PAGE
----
The NCAA has updated its social media recruiting policy. The policy deregulates the number of texts, calls, and other forms of digital communication that coaches may have with potential recruits after they finish their sophomore year in high school.
While the previous policy was instituted with good intentions, it was very difficult to enforce and not flexible enough to adapt to the changing ways we communicate and interact. Unfortunately, there are some self-anointed sports social media consulstants who may try to convince schools that they understand social media, compliance, and the law and that schools should hire them to advise them on the NCAA's new policy. As I have written before, schools must perform due diligence on hiring companies who have incorrectly predicted future NCAA social media policy changes because some of these companies have been caught intentionally misrepresenting their credentials and lying to NCAA schools in order to obtain their business.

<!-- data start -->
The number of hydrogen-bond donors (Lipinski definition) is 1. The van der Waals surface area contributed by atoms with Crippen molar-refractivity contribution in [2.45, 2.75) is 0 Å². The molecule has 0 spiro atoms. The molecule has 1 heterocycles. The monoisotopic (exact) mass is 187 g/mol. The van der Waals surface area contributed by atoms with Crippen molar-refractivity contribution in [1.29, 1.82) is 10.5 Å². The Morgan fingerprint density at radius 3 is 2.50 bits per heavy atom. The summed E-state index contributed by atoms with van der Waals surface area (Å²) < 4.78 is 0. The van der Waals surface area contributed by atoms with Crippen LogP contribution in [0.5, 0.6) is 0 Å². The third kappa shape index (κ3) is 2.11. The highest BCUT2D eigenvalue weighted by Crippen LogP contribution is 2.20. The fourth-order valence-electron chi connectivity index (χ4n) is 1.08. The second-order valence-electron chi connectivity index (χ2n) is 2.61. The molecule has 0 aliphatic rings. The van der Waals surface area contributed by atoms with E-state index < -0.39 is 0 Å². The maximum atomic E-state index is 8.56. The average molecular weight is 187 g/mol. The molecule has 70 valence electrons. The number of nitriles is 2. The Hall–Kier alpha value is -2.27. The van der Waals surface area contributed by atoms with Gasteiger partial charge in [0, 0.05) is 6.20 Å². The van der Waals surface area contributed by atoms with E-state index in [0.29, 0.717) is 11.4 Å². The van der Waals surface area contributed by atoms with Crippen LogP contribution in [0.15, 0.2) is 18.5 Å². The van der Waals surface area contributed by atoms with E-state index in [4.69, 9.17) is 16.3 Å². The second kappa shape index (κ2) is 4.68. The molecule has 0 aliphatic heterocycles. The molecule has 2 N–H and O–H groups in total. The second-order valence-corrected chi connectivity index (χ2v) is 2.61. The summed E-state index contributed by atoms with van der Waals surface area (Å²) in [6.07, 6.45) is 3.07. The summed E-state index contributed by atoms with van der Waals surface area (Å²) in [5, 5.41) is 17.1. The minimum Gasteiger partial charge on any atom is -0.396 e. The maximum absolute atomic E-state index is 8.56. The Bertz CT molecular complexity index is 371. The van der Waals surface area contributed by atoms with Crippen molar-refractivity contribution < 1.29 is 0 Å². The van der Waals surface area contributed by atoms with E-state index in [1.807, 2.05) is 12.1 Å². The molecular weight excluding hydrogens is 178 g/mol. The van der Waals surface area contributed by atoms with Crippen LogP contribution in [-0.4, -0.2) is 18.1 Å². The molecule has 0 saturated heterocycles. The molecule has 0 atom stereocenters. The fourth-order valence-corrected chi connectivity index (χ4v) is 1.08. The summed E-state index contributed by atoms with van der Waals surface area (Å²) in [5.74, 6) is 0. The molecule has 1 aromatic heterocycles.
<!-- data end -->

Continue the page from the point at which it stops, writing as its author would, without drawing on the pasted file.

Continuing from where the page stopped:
While coaches may now have the opportunity to send an unlimited number of digital messages to recruits, it would be wise not to over message and aggravate a high school student and/or his family. While social media and other forms of technology may help communicate with recruits, meeting a prospective future student-athlete face to face, shaking his hand, looking him in the eyes, and treating him with respect may still be the most productive way to determine if that person is a good fit for your program.
The bottom line is that schools should tread carefully in the social media space to avoid potential legal liability.
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Copyright 2012 by the Law Office of Bradley S. Shear, LLC. All rights reserved.